In late 2011, when routine back-to-school testing found high lead levels in the blood of about 50 Shanghai schoolchildren, Chinese officials blamed one of Milwaukee’s largest corporate citizens: Johnson Controls, the maker of lead-based car batteries. For some, exposure was so high, they required hospitalization, and an indignant Shanghai Environmental Protection Bureau ordered Johnson Controls […]
For some, exposure was so high, they required hospitalization, and an indignant Shanghai Environmental Protection Bureau ordered Johnson Controls to shut down its battery plant in the area, a facility the Fortune 100 company has owned since 2005.
Johnson Controls, which has an international headquarters in Glendale and more offices Downtown, blamed a waste recycling facility for poisoning the children, insisting that emissions from its lead-processing operations were far below national standards for China. The company added that its plant employees were regularly tested for poisoning and showed no signs of contamination.
To further bolster its case, the battery maker commissioned an “independent study” from a trade group, the China Electric Equipment Industry Association, which confirmed high concentrations of lead at the accused recycling plant. Like the Johnson Controls facility, it’s located near the Kanghua New Village, the housing development where most of the children lived in apartment buildings.
A yearlong battle ensued between Johnson Controls management and Shanghai officials, but the plant never resumed lead processing operations. Instead, they met a definitive end late last year, imposing a setback on the company’s expanding Chinese operations.
The stoppage is perhaps the greatest loss suffered by a Milwaukee company at the hands of Chinese officials in recent years, whether or not Johnson Controls was responsible for releasing lead into the environment. Other well-known local companies, including Briggs and Stratton, Brady Corp. and Rockwell Automation, have found China to be a fertile market despite allegations from U.S. companies that government regulation there is often capricious or wrongheaded.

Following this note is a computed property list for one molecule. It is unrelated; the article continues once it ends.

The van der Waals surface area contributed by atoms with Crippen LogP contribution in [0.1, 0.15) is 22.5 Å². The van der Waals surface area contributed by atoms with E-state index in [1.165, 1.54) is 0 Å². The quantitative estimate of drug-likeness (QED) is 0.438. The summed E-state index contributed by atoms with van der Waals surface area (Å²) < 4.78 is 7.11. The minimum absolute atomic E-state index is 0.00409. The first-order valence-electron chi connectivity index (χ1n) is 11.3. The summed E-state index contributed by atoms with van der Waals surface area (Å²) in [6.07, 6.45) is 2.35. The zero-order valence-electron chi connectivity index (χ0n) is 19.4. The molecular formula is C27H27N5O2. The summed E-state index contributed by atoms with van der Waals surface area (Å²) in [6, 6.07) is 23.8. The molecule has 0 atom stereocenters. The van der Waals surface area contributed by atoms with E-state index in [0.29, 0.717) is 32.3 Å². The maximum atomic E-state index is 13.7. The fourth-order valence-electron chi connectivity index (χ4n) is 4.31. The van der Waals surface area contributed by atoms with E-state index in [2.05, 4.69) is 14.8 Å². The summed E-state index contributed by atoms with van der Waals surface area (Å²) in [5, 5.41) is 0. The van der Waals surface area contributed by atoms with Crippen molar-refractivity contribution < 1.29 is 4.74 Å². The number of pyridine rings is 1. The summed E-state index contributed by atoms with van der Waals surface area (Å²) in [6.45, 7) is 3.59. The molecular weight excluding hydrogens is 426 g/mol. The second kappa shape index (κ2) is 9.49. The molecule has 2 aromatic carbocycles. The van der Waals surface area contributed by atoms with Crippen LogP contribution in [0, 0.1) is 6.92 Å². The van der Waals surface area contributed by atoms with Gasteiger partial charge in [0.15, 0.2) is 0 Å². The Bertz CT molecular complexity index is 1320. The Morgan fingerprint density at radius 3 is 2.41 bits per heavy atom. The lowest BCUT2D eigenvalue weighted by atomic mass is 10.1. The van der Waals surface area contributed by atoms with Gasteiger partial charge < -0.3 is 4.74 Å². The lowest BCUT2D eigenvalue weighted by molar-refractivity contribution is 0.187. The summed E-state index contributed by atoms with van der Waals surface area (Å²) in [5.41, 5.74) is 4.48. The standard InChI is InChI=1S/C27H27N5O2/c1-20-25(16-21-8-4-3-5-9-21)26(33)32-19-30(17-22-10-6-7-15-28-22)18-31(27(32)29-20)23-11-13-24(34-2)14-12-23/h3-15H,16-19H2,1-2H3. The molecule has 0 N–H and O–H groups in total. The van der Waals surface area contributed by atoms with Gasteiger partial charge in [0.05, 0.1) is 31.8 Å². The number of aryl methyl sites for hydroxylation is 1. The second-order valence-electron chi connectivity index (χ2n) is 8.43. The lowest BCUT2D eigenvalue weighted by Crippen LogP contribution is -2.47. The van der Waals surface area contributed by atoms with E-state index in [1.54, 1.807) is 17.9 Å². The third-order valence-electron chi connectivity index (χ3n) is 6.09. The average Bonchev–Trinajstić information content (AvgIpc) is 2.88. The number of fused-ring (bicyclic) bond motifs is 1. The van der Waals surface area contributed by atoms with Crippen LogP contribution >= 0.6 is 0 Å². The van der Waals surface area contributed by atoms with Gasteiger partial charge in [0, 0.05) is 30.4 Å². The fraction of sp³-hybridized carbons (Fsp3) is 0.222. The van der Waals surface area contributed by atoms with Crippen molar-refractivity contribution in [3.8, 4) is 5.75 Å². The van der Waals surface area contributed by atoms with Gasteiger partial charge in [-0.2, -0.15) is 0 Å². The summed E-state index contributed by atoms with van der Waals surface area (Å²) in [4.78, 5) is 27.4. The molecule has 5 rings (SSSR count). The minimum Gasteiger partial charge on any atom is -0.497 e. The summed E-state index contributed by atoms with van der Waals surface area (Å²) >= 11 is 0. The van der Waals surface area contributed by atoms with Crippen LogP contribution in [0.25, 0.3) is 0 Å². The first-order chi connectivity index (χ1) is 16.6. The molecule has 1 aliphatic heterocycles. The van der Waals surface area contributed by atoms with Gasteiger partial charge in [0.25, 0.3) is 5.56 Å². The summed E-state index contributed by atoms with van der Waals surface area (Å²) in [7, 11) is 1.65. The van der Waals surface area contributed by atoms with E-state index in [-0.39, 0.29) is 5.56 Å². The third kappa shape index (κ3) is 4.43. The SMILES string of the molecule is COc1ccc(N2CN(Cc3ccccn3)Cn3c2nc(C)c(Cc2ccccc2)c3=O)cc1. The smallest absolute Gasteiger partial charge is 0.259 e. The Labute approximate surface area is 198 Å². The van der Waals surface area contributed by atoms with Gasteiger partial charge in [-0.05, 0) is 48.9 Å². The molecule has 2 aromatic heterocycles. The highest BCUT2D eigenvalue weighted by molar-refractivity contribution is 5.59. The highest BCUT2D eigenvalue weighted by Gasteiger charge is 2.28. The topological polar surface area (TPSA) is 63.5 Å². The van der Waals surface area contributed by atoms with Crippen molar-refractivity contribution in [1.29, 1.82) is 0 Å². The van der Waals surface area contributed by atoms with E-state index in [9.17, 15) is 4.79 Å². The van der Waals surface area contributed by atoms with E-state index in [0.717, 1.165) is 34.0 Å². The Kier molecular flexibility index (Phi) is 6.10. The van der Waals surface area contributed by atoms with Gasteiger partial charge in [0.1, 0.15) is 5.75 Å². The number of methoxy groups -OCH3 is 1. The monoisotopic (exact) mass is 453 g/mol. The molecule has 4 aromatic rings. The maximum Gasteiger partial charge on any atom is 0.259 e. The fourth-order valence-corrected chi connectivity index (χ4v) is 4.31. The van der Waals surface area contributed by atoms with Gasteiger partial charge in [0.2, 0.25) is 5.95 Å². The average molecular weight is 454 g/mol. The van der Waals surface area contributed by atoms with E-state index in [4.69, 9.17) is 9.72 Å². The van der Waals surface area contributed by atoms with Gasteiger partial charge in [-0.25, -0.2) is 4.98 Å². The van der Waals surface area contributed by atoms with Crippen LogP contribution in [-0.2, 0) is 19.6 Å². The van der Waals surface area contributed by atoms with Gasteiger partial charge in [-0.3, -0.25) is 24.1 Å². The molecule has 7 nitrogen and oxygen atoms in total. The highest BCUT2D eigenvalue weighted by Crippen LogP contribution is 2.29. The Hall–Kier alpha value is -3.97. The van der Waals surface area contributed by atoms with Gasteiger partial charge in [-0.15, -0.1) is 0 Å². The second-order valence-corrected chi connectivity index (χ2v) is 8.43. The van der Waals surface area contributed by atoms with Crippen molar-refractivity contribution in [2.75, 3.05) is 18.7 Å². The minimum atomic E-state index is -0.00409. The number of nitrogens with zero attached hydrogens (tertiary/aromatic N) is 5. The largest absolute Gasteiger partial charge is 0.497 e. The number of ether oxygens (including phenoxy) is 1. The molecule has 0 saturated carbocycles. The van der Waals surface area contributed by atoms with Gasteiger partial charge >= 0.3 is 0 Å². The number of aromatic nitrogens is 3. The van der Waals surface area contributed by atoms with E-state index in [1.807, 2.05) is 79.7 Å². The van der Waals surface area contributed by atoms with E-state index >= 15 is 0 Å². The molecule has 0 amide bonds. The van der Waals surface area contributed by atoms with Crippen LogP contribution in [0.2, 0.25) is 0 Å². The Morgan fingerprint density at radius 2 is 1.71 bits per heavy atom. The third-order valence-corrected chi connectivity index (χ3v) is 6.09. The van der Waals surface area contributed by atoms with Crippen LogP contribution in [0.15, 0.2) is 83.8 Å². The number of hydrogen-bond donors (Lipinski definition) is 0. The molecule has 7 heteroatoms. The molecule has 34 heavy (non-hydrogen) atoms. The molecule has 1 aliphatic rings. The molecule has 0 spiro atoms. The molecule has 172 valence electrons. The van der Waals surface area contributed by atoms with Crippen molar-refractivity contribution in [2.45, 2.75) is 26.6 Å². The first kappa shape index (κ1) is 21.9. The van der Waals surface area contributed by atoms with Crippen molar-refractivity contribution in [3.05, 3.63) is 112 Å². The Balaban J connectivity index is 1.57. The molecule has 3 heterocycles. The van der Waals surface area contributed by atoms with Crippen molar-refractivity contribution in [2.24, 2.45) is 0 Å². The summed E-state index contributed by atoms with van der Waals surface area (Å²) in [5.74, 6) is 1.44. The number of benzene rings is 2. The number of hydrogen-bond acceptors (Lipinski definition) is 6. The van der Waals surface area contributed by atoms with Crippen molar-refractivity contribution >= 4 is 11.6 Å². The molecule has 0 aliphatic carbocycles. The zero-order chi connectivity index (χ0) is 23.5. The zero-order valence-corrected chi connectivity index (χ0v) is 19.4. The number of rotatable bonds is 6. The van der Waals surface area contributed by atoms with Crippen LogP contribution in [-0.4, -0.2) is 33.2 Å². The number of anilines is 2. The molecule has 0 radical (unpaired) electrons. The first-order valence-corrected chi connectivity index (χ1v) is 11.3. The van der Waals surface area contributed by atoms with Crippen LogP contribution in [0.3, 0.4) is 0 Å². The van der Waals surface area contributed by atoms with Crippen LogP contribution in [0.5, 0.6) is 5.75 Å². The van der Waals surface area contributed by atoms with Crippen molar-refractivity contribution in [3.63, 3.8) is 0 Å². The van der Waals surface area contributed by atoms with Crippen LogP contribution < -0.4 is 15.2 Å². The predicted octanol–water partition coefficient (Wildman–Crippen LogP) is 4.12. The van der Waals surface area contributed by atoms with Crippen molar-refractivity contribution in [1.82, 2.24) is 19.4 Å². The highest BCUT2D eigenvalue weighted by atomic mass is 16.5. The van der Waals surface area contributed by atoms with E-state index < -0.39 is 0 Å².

Shanghai officials say their actions are tied to efforts at improving dire environmental conditions in many parts of China, where some local governments are determined to curb industrial pollution.
“There’s an official recognition that the current situation isn’t sustainable,” says Barrett McCormick, a political science professor at Marquette University. “It’s impossible to know if the local government is going after Johnson Controls because it is probably easier to pick on the foreigner, or if Johnson Controls isn’t respecting the environment.”
The company continues to profess its innocence, even after agreeing to Shanghai’s demands.
“We stand by our environmental performance,” Alex Molinaroli, president of Johnson Controls’ Power Solutions division, said in September. “While we are disappointed with the local government’s position … we will continue to transparently work with governments and the industry to address environmental requirements.”
Work reduced at the Shanghai facility was shifted to other plants around the country. With fears of lead pollution wracking China, could Shanghai’s enforcement actions be repeated elsewhere? Yes, says McCormick. “There’s pressure to do something.”